Often thrust into management, many new managers find that they must learn the subtleties of not only running projects and budgets, but also the intricacies of managing people. In the process, most new managers soon discover that one of the most difficult things to do is to keep yourself calm, collected and neutral with those you interact with—even when patience wears thin, or certain team members frustrate you.
Here are some ways to avoid this:
Be approachable and accessible
Strong project teams are created when team members know that their manager is fair, approachable and accessible—by anyone on the team, and not by just a few. Early in my career I had a manager like this. I had just been hired into my first IT job — without any background in IT. The project I was on was critical and I was new to everything I was doing. My manager was a seasoned vet, but he seemed to understand my natural anxiety, and I really believed that his door was always open as I was learning the project ropes. To be like this with everyone is easier said than done because there are always some individuals and personalities that are more natural for you to get along with than others. The sooner new managers recognize which personalities are more difficult for them to get along with, the sooner they can make adjustments so they get to know these individuals and to develop an open rapport with them. Experienced managers do this by walking around, and being sure to spend casual time with project members whom they don't know as well personally.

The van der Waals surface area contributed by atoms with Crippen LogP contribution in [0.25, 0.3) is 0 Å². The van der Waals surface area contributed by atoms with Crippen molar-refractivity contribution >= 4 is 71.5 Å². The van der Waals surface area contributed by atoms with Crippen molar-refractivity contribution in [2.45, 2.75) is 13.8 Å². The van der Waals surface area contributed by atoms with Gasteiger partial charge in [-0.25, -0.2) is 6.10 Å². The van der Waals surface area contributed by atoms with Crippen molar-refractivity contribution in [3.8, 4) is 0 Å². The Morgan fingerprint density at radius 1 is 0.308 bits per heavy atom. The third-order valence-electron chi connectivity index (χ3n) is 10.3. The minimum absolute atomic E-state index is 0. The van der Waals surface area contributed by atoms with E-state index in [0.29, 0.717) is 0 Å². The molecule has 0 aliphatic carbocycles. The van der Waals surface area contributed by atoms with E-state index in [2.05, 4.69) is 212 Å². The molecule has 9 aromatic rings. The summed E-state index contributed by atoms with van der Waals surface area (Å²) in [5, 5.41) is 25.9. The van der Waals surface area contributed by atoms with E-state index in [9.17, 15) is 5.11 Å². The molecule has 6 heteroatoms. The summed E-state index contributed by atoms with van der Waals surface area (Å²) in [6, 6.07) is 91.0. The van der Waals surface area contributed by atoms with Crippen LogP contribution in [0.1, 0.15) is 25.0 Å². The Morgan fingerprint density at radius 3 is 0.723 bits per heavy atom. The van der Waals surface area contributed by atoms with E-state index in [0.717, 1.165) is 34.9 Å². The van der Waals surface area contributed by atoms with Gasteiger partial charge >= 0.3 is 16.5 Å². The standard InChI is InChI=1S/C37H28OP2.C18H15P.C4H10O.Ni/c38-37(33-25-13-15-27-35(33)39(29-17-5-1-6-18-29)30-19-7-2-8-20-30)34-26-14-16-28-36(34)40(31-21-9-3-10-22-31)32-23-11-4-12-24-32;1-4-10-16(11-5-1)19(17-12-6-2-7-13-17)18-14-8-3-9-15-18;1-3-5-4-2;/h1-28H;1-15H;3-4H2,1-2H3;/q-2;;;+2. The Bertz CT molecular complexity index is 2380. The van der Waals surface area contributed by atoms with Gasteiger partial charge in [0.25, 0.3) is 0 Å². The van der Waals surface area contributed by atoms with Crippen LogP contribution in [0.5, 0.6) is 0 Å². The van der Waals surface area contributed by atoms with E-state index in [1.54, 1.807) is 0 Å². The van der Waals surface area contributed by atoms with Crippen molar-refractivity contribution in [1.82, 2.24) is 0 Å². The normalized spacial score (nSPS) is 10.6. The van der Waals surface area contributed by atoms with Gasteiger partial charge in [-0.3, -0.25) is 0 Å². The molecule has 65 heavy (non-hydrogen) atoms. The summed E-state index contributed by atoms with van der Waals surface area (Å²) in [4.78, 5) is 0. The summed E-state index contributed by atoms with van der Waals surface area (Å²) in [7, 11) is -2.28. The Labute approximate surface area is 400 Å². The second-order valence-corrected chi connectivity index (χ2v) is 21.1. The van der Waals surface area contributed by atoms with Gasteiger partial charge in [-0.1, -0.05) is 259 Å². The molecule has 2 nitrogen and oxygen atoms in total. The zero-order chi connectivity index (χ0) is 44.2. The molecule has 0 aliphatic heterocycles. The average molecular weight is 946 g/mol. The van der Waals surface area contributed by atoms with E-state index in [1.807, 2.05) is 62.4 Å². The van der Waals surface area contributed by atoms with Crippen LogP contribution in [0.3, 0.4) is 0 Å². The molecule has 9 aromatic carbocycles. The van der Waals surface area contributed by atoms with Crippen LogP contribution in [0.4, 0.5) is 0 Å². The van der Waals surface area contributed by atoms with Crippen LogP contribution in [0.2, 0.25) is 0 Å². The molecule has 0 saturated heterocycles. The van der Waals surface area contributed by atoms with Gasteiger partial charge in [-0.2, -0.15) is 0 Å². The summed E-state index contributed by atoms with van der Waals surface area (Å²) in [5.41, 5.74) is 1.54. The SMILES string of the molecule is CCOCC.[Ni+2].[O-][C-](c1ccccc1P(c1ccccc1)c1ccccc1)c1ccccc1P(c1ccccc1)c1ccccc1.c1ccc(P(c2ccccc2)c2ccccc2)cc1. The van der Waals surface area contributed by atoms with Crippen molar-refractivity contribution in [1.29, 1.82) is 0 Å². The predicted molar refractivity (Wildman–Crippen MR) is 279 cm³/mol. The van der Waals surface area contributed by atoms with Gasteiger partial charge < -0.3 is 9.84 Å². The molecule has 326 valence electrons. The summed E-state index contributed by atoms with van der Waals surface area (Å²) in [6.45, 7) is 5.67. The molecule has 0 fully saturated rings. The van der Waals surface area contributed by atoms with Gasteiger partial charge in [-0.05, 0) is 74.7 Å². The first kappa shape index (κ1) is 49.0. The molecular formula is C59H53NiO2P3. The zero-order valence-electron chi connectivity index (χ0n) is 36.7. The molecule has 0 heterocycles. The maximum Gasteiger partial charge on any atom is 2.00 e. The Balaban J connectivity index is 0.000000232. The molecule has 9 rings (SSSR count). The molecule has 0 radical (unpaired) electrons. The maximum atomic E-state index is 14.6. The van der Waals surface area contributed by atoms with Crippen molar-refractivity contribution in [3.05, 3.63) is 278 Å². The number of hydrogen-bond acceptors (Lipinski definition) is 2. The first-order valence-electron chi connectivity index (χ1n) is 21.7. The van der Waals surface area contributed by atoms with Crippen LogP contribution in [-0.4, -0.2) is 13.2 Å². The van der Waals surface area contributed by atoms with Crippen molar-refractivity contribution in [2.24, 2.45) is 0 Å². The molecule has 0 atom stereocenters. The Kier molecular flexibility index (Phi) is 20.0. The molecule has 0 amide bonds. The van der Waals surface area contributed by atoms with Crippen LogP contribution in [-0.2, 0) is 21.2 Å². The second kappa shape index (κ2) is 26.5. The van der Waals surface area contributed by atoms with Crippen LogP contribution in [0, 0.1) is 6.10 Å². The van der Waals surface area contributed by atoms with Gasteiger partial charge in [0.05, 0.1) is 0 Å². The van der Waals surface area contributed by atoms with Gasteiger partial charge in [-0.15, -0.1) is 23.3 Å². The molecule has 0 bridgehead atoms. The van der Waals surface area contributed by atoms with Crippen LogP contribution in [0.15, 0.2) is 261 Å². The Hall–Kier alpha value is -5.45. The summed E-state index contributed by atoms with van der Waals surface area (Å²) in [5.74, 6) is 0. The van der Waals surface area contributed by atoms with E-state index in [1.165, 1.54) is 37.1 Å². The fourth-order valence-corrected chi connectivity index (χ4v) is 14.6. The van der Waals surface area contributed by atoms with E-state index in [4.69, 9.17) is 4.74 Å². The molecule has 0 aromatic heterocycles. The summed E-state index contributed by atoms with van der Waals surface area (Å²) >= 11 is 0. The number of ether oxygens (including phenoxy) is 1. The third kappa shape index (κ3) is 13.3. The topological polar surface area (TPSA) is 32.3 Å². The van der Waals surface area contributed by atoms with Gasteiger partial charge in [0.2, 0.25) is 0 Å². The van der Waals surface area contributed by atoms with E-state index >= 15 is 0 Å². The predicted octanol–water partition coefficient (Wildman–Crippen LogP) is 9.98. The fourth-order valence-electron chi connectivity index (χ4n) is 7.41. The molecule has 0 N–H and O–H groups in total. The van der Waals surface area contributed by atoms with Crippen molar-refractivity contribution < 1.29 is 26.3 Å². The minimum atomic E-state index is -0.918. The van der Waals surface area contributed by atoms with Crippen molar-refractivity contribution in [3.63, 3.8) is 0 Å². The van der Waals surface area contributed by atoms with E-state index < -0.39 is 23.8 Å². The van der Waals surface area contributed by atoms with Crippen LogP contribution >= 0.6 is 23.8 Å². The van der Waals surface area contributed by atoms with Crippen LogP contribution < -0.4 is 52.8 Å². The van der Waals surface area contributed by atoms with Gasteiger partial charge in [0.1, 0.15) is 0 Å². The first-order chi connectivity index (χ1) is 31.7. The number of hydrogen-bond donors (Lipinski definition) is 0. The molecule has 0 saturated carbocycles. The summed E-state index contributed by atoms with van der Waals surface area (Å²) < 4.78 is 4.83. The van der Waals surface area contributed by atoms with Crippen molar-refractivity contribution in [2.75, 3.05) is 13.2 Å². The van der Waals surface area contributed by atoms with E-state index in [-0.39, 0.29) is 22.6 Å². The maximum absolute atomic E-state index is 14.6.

Always be fair—but don't strive to be liked